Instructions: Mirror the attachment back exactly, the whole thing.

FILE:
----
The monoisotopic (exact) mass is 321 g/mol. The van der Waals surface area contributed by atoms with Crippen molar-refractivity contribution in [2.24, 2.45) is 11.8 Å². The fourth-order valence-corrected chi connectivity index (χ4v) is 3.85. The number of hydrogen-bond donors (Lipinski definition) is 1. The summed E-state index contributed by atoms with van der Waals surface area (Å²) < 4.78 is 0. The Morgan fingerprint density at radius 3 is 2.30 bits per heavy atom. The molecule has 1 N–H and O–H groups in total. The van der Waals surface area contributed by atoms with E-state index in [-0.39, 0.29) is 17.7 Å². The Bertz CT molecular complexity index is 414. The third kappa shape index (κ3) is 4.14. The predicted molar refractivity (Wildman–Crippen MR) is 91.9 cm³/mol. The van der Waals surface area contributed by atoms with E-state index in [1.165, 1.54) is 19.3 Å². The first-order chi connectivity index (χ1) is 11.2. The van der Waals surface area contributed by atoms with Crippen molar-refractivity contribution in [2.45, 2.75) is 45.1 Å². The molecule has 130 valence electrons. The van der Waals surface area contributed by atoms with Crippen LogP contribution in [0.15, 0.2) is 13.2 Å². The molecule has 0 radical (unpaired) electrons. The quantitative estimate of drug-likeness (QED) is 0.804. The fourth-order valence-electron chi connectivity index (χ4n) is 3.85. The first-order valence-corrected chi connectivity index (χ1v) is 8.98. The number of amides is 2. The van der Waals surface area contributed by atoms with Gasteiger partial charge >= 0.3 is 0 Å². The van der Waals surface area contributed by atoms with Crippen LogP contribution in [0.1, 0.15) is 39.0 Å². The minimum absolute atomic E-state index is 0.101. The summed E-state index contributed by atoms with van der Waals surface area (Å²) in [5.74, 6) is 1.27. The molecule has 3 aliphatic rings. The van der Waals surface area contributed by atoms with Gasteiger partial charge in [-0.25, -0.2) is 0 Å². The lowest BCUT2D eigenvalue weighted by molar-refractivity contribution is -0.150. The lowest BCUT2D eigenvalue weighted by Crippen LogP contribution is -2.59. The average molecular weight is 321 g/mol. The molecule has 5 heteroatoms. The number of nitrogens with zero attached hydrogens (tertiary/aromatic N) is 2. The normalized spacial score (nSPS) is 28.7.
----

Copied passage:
The monoisotopic (exact) mass is 321 g/mol. The van der Waals surface area contributed by atoms with Crippen molar-refractivity contribution in [2.24, 2.45) is 11.8 Å². The fourth-order valence-corrected chi connectivity index (χ4v) is 3.85. The number of hydrogen-bond donors (Lipinski definition) is 1. The summed E-state index contributed by atoms with van der Waals surface area (Å²) < 4.78 is 0. The Morgan fingerprint density at radius 3 is 2.30 bits per heavy atom. The molecule has 1 N–H and O–H groups in total. The van der Waals surface area contributed by atoms with E-state index in [-0.39, 0.29) is 17.7 Å². The Bertz CT molecular complexity index is 414. The third kappa shape index (κ3) is 4.14. The predicted molar refractivity (Wildman–Crippen MR) is 91.9 cm³/mol. The van der Waals surface area contributed by atoms with E-state index in [1.165, 1.54) is 19.3 Å². The first-order chi connectivity index (χ1) is 11.2. The van der Waals surface area contributed by atoms with Crippen molar-refractivity contribution in [2.45, 2.75) is 45.1 Å². The molecule has 130 valence electrons. The van der Waals surface area contributed by atoms with Crippen LogP contribution in [0.15, 0.2) is 13.2 Å². The molecule has 0 radical (unpaired) electrons. The quantitative estimate of drug-likeness (QED) is 0.804. The fourth-order valence-electron chi connectivity index (χ4n) is 3.85. The first-order valence-corrected chi connectivity index (χ1v) is 8.98. The number of amides is 2. The van der Waals surface area contributed by atoms with Gasteiger partial charge >= 0.3 is 0 Å². The van der Waals surface area contributed by atoms with Crippen LogP contribution in [0.1, 0.15) is 39.0 Å². The minimum absolute atomic E-state index is 0.101. The summed E-state index contributed by atoms with van der Waals surface area (Å²) in [5.74, 6) is 1.27. The molecule has 3 aliphatic rings. The van der Waals surface area contributed by atoms with Gasteiger partial charge in [-0.25, -0.2) is 0 Å². The lowest BCUT2D eigenvalue weighted by molar-refractivity contribution is -0.150. The lowest BCUT2D eigenvalue weighted by Crippen LogP contribution is -2.59. The average molecular weight is 321 g/mol. The molecule has 5 heteroatoms. The number of nitrogens with zero attached hydrogens (tertiary/aromatic N) is 2. The normalized spacial score (nSPS) is 28.7.